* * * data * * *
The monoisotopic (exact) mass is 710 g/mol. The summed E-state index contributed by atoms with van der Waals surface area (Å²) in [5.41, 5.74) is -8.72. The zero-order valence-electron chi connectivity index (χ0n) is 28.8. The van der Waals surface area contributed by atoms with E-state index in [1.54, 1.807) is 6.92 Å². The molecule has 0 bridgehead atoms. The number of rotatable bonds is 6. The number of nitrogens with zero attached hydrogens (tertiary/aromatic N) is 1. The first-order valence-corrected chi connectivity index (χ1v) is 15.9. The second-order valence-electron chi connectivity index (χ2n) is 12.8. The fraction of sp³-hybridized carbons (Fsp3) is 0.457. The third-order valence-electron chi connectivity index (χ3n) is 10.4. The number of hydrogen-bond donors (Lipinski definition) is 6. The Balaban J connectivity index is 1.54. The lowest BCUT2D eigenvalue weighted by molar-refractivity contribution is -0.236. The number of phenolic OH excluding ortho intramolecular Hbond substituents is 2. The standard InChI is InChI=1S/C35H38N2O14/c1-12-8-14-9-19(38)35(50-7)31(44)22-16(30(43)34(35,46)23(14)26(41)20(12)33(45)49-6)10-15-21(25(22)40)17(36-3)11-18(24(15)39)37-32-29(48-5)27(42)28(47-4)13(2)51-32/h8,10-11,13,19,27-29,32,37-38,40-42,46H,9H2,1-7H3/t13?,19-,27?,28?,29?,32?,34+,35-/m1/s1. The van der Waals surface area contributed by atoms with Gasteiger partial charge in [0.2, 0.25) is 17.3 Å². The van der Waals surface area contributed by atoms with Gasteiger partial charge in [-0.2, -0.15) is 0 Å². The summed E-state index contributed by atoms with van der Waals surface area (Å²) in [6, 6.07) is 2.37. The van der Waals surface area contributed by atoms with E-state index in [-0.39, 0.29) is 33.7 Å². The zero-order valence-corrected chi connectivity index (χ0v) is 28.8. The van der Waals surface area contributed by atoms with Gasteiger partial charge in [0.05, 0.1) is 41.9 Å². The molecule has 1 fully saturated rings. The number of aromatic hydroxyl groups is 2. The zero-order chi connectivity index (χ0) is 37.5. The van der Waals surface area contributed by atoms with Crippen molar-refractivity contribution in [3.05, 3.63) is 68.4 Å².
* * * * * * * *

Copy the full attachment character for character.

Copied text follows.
The monoisotopic (exact) mass is 710 g/mol. The summed E-state index contributed by atoms with van der Waals surface area (Å²) in [5.41, 5.74) is -8.72. The zero-order valence-electron chi connectivity index (χ0n) is 28.8. The van der Waals surface area contributed by atoms with E-state index in [1.54, 1.807) is 6.92 Å². The molecule has 0 bridgehead atoms. The number of rotatable bonds is 6. The number of nitrogens with zero attached hydrogens (tertiary/aromatic N) is 1. The first-order valence-corrected chi connectivity index (χ1v) is 15.9. The second-order valence-electron chi connectivity index (χ2n) is 12.8. The fraction of sp³-hybridized carbons (Fsp3) is 0.457. The third-order valence-electron chi connectivity index (χ3n) is 10.4. The number of hydrogen-bond donors (Lipinski definition) is 6. The Balaban J connectivity index is 1.54. The lowest BCUT2D eigenvalue weighted by molar-refractivity contribution is -0.236. The number of phenolic OH excluding ortho intramolecular Hbond substituents is 2. The standard InChI is InChI=1S/C35H38N2O14/c1-12-8-14-9-19(38)35(50-7)31(44)22-16(30(43)34(35,46)23(14)26(41)20(12)33(45)49-6)10-15-21(25(22)40)17(36-3)11-18(24(15)39)37-32-29(48-5)27(42)28(47-4)13(2)51-32/h8,10-11,13,19,27-29,32,37-38,40-42,46H,9H2,1-7H3/t13?,19-,27?,28?,29?,32?,34+,35-/m1/s1. The van der Waals surface area contributed by atoms with Gasteiger partial charge in [0.2, 0.25) is 17.3 Å². The van der Waals surface area contributed by atoms with Gasteiger partial charge in [-0.2, -0.15) is 0 Å². The summed E-state index contributed by atoms with van der Waals surface area (Å²) in [6, 6.07) is 2.37. The van der Waals surface area contributed by atoms with E-state index in [-0.39, 0.29) is 33.7 Å². The zero-order valence-corrected chi connectivity index (χ0v) is 28.8. The van der Waals surface area contributed by atoms with Gasteiger partial charge in [0.05, 0.1) is 41.9 Å². The molecule has 1 fully saturated rings. The number of aromatic hydroxyl groups is 2. The zero-order chi connectivity index (χ0) is 37.5. The van der Waals surface area contributed by atoms with Crippen molar-refractivity contribution in [3.05, 3.63) is 68.4 Å².